Definition of incorporate in English:

incorporate

Syllabification: in·cor·po·rate

verb

Pronunciation: /inˈkôrpəˌrāt
 
/
[with object]
  • 2Constitute (a company, city, or other organization) as a legal corporation.
    More example sentences
    • The defendant corporation was incorporated under, and subsists under, the laws of Ontario and has its head office in the City of Toronto.
    • Typically, the corporate veil is pierced when the company is incorporated for an illegal, fraudulent or improper purpose.
    • But, if the company is incorporated abroad, English liquidators' ability to get in and realise the company's foreign assets will be very limited.

adjective

Pronunciation: /-ˈkôrp(ə)rit
 
/
archaic Back to top  
  • 1 another term for incorporated.
    More example sentences
    • The NATO and EU Department is incorporate in the Foreign Department.
    • All communal areas are maintained to an exacting standard and any such costs are incorporate as a set charge in the overall service charges.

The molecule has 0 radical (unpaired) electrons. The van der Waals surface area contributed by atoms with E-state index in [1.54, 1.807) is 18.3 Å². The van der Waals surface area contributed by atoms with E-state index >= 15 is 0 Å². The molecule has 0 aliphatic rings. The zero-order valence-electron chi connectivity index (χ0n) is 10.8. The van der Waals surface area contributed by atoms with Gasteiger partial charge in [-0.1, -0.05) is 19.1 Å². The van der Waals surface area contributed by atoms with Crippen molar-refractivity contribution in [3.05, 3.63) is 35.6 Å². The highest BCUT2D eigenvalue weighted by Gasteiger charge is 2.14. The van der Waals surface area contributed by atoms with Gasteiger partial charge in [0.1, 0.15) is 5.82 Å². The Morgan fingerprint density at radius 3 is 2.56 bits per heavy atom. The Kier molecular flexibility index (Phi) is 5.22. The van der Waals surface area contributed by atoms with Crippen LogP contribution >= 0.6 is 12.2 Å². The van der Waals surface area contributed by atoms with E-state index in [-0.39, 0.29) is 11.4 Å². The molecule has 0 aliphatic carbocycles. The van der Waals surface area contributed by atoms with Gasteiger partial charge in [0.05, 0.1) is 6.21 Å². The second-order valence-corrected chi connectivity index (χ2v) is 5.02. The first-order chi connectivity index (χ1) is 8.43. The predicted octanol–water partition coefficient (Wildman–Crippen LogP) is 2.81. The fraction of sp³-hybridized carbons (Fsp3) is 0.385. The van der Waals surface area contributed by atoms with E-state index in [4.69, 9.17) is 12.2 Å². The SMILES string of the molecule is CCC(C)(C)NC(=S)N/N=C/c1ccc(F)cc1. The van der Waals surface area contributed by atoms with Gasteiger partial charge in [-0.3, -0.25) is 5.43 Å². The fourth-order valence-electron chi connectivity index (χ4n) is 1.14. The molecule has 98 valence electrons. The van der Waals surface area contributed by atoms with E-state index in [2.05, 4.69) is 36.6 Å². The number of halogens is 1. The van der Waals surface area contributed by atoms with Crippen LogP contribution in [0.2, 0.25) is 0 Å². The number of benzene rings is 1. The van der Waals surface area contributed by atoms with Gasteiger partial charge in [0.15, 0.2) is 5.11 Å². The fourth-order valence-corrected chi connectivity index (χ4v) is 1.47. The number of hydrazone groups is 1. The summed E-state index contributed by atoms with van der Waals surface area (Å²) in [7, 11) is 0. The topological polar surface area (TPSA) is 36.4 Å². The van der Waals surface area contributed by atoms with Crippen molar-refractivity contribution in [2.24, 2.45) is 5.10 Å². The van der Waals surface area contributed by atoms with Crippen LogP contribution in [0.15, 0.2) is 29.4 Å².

• 2 literary Having a bodily form; embodied.
    More example sentences
    • Paul displays a profound understanding both of the incorporate person of Christ and of the church as the Body of Christ, the corporate vessel.
    • This training has allowed Kathryn the incorporate body/mind medicine concepts.

Derivatives

incorporation

Pronunciation: /-ˌkôrpəˈrāSHən/
noun
More example sentences
  • The point of distinction here is a deeper incorporation of the connections inherent in the web of life.
  • Our trade agreements are good for incorporations but they're not very good for working people around the world.
  • The Government has now changed its policy towards the small company by implying that incorporations have taken place merely to avoid tax.

incorporator

Pronunciation: /-ˌrātər/
noun
More example sentences
  • The names and addresses of its incorporators.
  • Most recently she was one of eight incorporators who developed the Nursing Career Center of CT, Inc. which began service in January 2001.
  • The eight incorporators of the Nursing Career Center of Connecticut are pleased to announce that the Center was recently incorporated.

Origin

late Middle English: from late Latin incorporat- 'embodied', from the verb incorporare, from in- 'into' + Latin corporare 'form into a body' (from corpus, corpor- 'body').

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